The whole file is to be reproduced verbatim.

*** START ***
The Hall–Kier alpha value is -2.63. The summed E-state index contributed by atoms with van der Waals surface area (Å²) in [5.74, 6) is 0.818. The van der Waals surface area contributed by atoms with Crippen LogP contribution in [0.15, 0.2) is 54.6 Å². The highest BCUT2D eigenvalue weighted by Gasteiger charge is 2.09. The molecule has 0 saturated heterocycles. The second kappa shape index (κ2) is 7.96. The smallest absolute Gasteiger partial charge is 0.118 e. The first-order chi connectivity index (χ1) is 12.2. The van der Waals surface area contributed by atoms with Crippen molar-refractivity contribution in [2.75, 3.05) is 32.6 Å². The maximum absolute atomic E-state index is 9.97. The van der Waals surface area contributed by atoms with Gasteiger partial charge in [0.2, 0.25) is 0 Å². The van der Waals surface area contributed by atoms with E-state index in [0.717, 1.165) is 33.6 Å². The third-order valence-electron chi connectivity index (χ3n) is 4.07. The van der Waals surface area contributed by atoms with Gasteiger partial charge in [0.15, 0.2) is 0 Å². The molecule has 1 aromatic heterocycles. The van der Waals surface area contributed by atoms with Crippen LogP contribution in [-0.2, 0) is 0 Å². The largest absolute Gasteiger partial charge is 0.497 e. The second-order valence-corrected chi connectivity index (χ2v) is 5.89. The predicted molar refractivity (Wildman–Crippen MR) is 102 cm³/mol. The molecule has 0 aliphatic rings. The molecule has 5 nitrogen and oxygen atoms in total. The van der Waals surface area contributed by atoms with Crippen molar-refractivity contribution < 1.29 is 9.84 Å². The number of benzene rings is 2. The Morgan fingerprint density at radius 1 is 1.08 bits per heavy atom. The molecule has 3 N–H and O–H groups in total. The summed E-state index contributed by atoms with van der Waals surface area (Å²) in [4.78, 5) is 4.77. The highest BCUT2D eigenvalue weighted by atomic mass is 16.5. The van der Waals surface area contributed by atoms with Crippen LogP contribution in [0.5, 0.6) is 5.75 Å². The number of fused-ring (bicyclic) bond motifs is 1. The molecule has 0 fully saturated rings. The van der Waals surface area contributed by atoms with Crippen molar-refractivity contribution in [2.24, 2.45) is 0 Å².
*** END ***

The Hall–Kier alpha value is -2.63. The summed E-state index contributed by atoms with van der Waals surface area (Å²) in [5.74, 6) is 0.818. The van der Waals surface area contributed by atoms with Crippen LogP contribution in [0.15, 0.2) is 54.6 Å². The highest BCUT2D eigenvalue weighted by Gasteiger charge is 2.09. The molecule has 0 saturated heterocycles. The second kappa shape index (κ2) is 7.96. The smallest absolute Gasteiger partial charge is 0.118 e. The first-order chi connectivity index (χ1) is 12.2. The van der Waals surface area contributed by atoms with Crippen molar-refractivity contribution in [2.75, 3.05) is 32.6 Å². The maximum absolute atomic E-state index is 9.97. The van der Waals surface area contributed by atoms with Gasteiger partial charge in [0.2, 0.25) is 0 Å². The van der Waals surface area contributed by atoms with E-state index in [0.717, 1.165) is 33.6 Å². The third-order valence-electron chi connectivity index (χ3n) is 4.07. The van der Waals surface area contributed by atoms with Gasteiger partial charge in [0.15, 0.2) is 0 Å². The molecule has 1 aromatic heterocycles. The van der Waals surface area contributed by atoms with Crippen LogP contribution in [-0.2, 0) is 0 Å². The largest absolute Gasteiger partial charge is 0.497 e. The second-order valence-corrected chi connectivity index (χ2v) is 5.89. The predicted molar refractivity (Wildman–Crippen MR) is 102 cm³/mol. The molecule has 0 aliphatic rings. The molecule has 5 nitrogen and oxygen atoms in total. The van der Waals surface area contributed by atoms with Crippen molar-refractivity contribution < 1.29 is 9.84 Å². The number of benzene rings is 2. The Morgan fingerprint density at radius 1 is 1.08 bits per heavy atom. The molecule has 3 N–H and O–H groups in total. The summed E-state index contributed by atoms with van der Waals surface area (Å²) in [4.78, 5) is 4.77. The highest BCUT2D eigenvalue weighted by atomic mass is 16.5. The van der Waals surface area contributed by atoms with Crippen LogP contribution in [0.5, 0.6) is 5.75 Å². The number of fused-ring (bicyclic) bond motifs is 1. The molecule has 0 fully saturated rings. The van der Waals surface area contributed by atoms with Crippen molar-refractivity contribution in [2.24, 2.45) is 0 Å².